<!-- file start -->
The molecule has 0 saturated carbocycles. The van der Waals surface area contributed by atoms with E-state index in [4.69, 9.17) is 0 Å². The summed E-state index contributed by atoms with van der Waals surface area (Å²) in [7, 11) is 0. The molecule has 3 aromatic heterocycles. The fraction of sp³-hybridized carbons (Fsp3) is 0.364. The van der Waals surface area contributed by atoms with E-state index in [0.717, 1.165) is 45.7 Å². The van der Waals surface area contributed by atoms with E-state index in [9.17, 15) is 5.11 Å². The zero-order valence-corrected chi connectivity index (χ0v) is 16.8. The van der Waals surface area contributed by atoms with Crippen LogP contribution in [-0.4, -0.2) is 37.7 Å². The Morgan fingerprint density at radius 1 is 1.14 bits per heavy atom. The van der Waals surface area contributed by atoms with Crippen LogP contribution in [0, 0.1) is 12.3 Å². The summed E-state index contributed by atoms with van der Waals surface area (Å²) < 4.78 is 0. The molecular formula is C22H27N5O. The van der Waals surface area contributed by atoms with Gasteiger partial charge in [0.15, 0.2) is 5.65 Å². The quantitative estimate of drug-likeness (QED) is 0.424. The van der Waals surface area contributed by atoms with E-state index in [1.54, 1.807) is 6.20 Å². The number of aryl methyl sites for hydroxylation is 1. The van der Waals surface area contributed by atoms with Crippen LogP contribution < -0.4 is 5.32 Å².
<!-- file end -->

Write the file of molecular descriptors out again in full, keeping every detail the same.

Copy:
The molecule has 0 saturated carbocycles. The van der Waals surface area contributed by atoms with E-state index in [4.69, 9.17) is 0 Å². The summed E-state index contributed by atoms with van der Waals surface area (Å²) in [7, 11) is 0. The molecule has 3 aromatic heterocycles. The fraction of sp³-hybridized carbons (Fsp3) is 0.364. The van der Waals surface area contributed by atoms with E-state index in [0.717, 1.165) is 45.7 Å². The van der Waals surface area contributed by atoms with E-state index in [9.17, 15) is 5.11 Å². The zero-order valence-corrected chi connectivity index (χ0v) is 16.8. The van der Waals surface area contributed by atoms with Crippen LogP contribution in [-0.4, -0.2) is 37.7 Å². The Morgan fingerprint density at radius 1 is 1.14 bits per heavy atom. The van der Waals surface area contributed by atoms with Crippen LogP contribution in [0, 0.1) is 12.3 Å². The summed E-state index contributed by atoms with van der Waals surface area (Å²) < 4.78 is 0. The molecular formula is C22H27N5O. The van der Waals surface area contributed by atoms with Gasteiger partial charge in [0.15, 0.2) is 5.65 Å². The quantitative estimate of drug-likeness (QED) is 0.424. The van der Waals surface area contributed by atoms with E-state index in [1.54, 1.807) is 6.20 Å². The number of aryl methyl sites for hydroxylation is 1. The van der Waals surface area contributed by atoms with Crippen LogP contribution < -0.4 is 5.32 Å².